Titan – A Moon Where It Rains Methane Into Seas and Soils of Hydrocarbons

Above: Ringed Saturn has 33 moons reported as of August, 2004. Below: Titan is Saturn's biggest moon and second largest moon in the Solar System (after Jupiter's Ganymede). It is larger than the planets, Mercury and Pluto. Titan has a thick atmosphere (mostly nitrogen with some methane) and an atmospheric pressure of 1.6 bars (60 percent greater than the Earth's). This atmosphere with its heavy clouds obscures the moon's surface. It may rain liquid methane. The surface temperature is about -178°C = -289°F. Images courtesy NASA/JPL.
Left: Ringed Saturn has 33 moons reported as of August, 2004. Right: Titan is Saturn's biggest moon and second largest moon in the Solar System (after Jupiter's Ganymede). It is larger than the planets, Mercury and Pluto. Titan has a thick atmosphere (mostly nitrogen with some methane) and an atmospheric pressure of 1.6 bars (60 percent greater than the Earth's). This atmosphere with its heavy clouds obscures the moon's surface. It may rain liquid methane. The surface temperature is about -178°C = -289°F. Images courtesy NASA/JPL.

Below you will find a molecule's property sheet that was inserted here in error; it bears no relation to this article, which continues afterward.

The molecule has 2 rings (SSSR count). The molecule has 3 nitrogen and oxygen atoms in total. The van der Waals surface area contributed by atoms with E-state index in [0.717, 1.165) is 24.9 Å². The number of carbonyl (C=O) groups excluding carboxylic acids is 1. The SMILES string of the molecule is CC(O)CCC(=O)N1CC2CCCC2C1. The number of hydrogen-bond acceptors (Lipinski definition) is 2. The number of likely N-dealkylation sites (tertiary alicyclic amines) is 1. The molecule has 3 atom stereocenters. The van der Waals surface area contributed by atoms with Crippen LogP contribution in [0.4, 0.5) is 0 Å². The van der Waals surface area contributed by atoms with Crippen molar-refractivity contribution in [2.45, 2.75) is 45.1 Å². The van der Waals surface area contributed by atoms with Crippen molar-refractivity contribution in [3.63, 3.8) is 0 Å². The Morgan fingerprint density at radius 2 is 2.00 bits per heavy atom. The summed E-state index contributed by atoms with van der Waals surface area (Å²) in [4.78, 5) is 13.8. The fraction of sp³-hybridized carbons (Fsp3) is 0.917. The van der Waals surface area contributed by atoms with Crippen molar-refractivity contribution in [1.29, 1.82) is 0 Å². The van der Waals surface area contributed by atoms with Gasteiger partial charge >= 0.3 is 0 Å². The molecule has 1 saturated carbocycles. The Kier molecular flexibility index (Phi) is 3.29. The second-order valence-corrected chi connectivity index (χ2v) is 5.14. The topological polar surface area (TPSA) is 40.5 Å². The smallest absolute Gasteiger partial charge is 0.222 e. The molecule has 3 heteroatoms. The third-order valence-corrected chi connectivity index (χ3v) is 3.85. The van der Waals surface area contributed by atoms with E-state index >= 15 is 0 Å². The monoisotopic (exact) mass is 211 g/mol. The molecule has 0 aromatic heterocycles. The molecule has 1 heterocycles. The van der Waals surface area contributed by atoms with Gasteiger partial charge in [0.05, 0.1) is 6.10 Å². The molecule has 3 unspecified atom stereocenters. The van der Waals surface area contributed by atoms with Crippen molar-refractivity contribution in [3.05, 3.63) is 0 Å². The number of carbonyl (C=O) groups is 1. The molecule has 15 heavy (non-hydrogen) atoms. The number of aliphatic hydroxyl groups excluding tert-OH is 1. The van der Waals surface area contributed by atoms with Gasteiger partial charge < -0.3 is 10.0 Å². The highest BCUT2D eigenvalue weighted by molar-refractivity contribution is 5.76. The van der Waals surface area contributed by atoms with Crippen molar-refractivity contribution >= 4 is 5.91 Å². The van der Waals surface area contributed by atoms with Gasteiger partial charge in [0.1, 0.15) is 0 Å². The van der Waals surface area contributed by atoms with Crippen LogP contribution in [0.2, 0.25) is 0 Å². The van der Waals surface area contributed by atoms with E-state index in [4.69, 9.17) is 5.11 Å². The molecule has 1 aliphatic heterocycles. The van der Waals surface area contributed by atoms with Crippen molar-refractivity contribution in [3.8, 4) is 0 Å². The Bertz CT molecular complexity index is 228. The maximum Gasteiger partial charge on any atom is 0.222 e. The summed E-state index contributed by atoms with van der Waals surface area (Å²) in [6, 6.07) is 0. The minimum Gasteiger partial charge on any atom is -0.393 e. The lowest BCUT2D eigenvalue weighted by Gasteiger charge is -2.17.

Earth-looking "river" system that is now assumed to drain methane from methane rains into methane seas on Saturn's huge, mysterious moon, Titan. Photograph courtesy European Space Agency (ESA).
Earth-looking "river" system that is now assumed to drain methane from methane rains into methane seas on Saturn's huge, mysterious moon, Titan. Photograph courtesy European Space Agency (ESA).

January 21, 2005  Tucson, Arizona - On January 14, 2005, the European Space Agency's (ESA) Huygens probe finally landed on the surface of Saturn's mysterious and cloud-covered moon, Titan. ESA engineers said Huygens is "the furthest human-made object that has touched down on an alien world, the only moon in the solar system with a thick atmosphere." Titan is Saturn's largest moon of at least 33 moons counted so far and is larger than the planets, Mercury and Pluto. As the Huygens probe fell by parachute through the strange moon's atmosphere at speeds ranging from 150 meters per second down to 5 meters per second, earth scientists were surprised that the probe kept losing orientation lock on the sun. Later it was decided that the lock problem and whooshing sounds from the probe's microphone were caused by winds on the moon that buffeted Huygens as it descended. That means Titan even has weather.

 

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